Public transport safety

We want you to feel safe and comfortable while travelling on public transport. Numerous security measures have been adopted to maximise the safety of travellers including: security officers, police, guards, help points, good lighting and security cameras. Most drivers also have two-way radios and can call for assistance.

Safety tips when travelling by bus

  • Avoid isolated bus stops.
  • Stand away from the curb until the bus arrives.
  • Don't open your purse or wallet while boarding the bus - have your money/pass already in hand.
  • At night, wait in well-lit areas and near other people.
  • Check timetables to avoid long waits. Sit as close to the bus driver as possible.
  • Stay alert and be aware of the people around you.
  • If someone bothers you, change seats and tell the driver.
  • Keep your purse/packages close by your side. Keep your wallet inside a front coat pocket.
  • Check your purse/wallet if someone is jostling, crowding or pushing you.
  • If you see any suspicious activity, inform the driver.

Safety tips when travelling by train

Many of the same safety tips when travelling by bus apply for trains. In addition:

  • Most suburban trains have security cameras installed or emergency alarms that will activate the cameras.
  • Carriages nearest the drivers are always left open and lit.
  • Try not to become isolated. If you find yourself left in a carriage on your own or with only one other person you may feel more comfortable to move to another carriage with other people or closer to the driver.  

Safety tips when travelling by taxi

Travelling by taxi is generally quite a safe method of public transport. To increase your confidence when travelling by taxi, consider the following suggestions: 

  • Phone for a taxi in preference to hailing one on the street. A record is kept by taxi companies of all bookings made.
  • You are entitled to choose the taxi/taxi driver of your preference. If a driver makes you feel uncomfortable you are within your rights to select another taxi.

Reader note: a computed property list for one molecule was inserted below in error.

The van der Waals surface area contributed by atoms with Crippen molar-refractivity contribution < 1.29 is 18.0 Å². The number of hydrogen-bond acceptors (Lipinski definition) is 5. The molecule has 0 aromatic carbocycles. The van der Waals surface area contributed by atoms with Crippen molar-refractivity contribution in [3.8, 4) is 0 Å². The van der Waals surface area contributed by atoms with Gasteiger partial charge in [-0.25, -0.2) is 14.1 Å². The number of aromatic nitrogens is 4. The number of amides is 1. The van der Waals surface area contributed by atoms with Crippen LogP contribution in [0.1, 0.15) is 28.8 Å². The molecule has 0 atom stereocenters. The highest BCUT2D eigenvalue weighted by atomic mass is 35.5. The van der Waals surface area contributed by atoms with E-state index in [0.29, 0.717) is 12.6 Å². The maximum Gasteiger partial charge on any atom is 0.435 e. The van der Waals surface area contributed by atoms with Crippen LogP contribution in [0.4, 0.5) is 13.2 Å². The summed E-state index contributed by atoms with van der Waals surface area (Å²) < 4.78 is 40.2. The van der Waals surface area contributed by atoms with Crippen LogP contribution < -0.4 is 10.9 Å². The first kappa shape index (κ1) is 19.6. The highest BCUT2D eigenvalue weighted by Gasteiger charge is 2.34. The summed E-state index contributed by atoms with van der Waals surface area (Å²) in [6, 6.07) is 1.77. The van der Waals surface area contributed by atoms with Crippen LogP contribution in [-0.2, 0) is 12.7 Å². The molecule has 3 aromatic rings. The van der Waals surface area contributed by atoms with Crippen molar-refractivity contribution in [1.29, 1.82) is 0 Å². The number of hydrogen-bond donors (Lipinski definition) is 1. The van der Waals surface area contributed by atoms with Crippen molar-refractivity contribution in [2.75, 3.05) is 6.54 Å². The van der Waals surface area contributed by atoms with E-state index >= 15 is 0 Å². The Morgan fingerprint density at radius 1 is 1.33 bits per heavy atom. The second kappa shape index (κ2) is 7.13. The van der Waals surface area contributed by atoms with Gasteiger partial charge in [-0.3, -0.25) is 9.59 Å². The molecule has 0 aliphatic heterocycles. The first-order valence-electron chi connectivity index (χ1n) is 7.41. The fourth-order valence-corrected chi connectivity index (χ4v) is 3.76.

• Sit wherever you feel most comfortable. This may mean travelling in the back seat of the taxi. 
  • Specify to the driver the route you wish to take to reach your destination. Speak up if the driver takes a different route to the one you have specified or are familiar with.
  • Take note of the Taxi Company and fleet number. This will help in identifying the taxi if required. If you are walking a friend to catch a taxi, consider letting the driver know that you have noted these details e.g., 'Look after my friend, Mr/Ms Yellow Cab No.436'.
  • Stay alert to your surroundings and limit your conversation to general topics.
  • If you don't want your home address known, stop a few houses away from your destination.

If the driver harasses you when travelling in a taxi your options include: 

  • Ask the driver to stop. You may choose to make up an excuse to do so.
  • Leave the taxi when it stops at a traffic sign or lights.
  • Call out to someone on the street to attract attention and seek assistance. This may also cause the driver to stop.
  • Read out the fleet number and advise the driver you will report him/her if they don't stop.

(Source: Queensland Police Service)